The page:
After three days of listening to Mrs Bone's views on House of Lords reform, the Commons will be begging for a programme motion. That's one comforting thought from the Tory business managers.
But it's a sort of golfers' optimism – you slice out on to the wrong fairway and, looking over a hedge, a copse, and a small lake to the green, say: "It's a good way in from here." It's a rotten way in from here.
Sir George Young announced the reversal, or U-turn or tactical retreat or whatever it was, with a dignity the House sorely needs. When some Labour frontbencher intervened to ask to "open up dialogue" between the front benches, he murmured, "The Hon Gentleman almost tests my patience". After the banshee behaviour of the last 24 hours, Sir George is balm to Parliament's soul.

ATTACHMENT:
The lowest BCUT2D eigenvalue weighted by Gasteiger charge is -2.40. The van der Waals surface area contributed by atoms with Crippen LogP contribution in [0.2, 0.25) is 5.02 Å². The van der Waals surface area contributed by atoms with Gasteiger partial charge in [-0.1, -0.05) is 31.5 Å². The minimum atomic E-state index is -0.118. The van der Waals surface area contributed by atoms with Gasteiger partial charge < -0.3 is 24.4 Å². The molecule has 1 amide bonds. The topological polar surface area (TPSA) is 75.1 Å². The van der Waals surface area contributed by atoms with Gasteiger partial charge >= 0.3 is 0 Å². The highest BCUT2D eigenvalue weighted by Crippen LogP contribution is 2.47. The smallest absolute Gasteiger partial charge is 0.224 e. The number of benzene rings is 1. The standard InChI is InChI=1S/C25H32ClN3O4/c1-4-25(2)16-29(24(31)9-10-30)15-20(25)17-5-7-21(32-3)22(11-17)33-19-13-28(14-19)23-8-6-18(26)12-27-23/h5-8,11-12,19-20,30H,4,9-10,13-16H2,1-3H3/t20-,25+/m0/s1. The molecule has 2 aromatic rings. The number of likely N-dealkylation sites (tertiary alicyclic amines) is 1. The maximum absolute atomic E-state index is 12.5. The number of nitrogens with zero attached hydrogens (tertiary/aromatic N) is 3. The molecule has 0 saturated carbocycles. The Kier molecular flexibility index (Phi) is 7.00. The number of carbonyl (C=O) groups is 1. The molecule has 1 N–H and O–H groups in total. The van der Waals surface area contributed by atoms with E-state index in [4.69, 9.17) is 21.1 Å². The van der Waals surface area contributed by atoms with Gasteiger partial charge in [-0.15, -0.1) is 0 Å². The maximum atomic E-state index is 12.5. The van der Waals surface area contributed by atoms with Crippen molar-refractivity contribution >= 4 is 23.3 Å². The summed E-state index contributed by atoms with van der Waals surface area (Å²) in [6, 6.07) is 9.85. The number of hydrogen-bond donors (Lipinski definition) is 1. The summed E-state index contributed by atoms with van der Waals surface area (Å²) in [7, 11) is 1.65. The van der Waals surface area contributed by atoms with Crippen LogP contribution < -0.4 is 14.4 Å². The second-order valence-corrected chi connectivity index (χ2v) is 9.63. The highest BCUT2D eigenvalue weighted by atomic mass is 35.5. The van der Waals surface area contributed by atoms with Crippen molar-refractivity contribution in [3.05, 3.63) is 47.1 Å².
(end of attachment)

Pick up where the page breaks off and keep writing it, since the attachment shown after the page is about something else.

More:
Nick Clegg had another go at Deputy PMQs. We send our young men out to fight and die to impose democracy on the world. Perfectly good point, if you like that sort of thing. And Sir George told us that five people had appointed 75 per cent of the Lords. Tony Blair alone appointed 316 peers.
Is it a victory for Labour? Oh, surely. They had some well-crafted gloating ready, and felt the humiliation of the Tory whips. But then a lot of Tory rebels are exultant too.
Parliamentarians are going to have as long as they like to talk about constitutional issues. Cameron can take quiet pride in the unquenchable spirit of his true-blue backbenchers. Nick Clegg has an issue that 70 per cent of the public supports.
Someone must be miserable and crushed or it wouldn't be politics. What am I missing?